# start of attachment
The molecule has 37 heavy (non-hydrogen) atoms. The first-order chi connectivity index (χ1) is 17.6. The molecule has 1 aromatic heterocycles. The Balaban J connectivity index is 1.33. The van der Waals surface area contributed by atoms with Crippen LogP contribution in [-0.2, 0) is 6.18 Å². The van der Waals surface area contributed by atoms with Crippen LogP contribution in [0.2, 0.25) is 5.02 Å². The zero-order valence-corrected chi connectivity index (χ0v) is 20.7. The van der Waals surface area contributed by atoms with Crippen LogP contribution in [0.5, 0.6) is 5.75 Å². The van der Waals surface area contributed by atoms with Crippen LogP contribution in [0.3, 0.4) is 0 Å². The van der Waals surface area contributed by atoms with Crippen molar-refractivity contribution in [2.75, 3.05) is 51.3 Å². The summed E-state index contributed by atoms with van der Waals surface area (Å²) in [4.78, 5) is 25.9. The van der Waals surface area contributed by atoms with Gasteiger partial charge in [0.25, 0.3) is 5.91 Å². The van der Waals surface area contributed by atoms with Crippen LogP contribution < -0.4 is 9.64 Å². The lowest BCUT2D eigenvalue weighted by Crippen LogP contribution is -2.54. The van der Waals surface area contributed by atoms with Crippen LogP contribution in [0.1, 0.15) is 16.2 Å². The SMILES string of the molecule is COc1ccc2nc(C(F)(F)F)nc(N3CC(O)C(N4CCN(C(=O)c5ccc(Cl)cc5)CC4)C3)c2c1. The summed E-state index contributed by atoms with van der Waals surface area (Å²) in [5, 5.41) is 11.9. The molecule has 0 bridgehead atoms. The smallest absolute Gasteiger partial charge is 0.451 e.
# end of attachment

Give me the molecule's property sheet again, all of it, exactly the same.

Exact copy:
The molecule has 37 heavy (non-hydrogen) atoms. The first-order chi connectivity index (χ1) is 17.6. The molecule has 1 aromatic heterocycles. The Balaban J connectivity index is 1.33. The van der Waals surface area contributed by atoms with Crippen LogP contribution in [-0.2, 0) is 6.18 Å². The van der Waals surface area contributed by atoms with Crippen LogP contribution in [0.2, 0.25) is 5.02 Å². The zero-order valence-corrected chi connectivity index (χ0v) is 20.7. The van der Waals surface area contributed by atoms with Crippen LogP contribution in [0.5, 0.6) is 5.75 Å². The van der Waals surface area contributed by atoms with Crippen LogP contribution in [0.3, 0.4) is 0 Å². The van der Waals surface area contributed by atoms with Crippen molar-refractivity contribution in [2.75, 3.05) is 51.3 Å². The summed E-state index contributed by atoms with van der Waals surface area (Å²) in [4.78, 5) is 25.9. The van der Waals surface area contributed by atoms with Gasteiger partial charge in [0.25, 0.3) is 5.91 Å². The van der Waals surface area contributed by atoms with Crippen LogP contribution < -0.4 is 9.64 Å². The lowest BCUT2D eigenvalue weighted by Crippen LogP contribution is -2.54. The van der Waals surface area contributed by atoms with Crippen LogP contribution in [0.1, 0.15) is 16.2 Å². The SMILES string of the molecule is COc1ccc2nc(C(F)(F)F)nc(N3CC(O)C(N4CCN(C(=O)c5ccc(Cl)cc5)CC4)C3)c2c1. The summed E-state index contributed by atoms with van der Waals surface area (Å²) in [5, 5.41) is 11.9. The molecule has 0 bridgehead atoms. The smallest absolute Gasteiger partial charge is 0.451 e.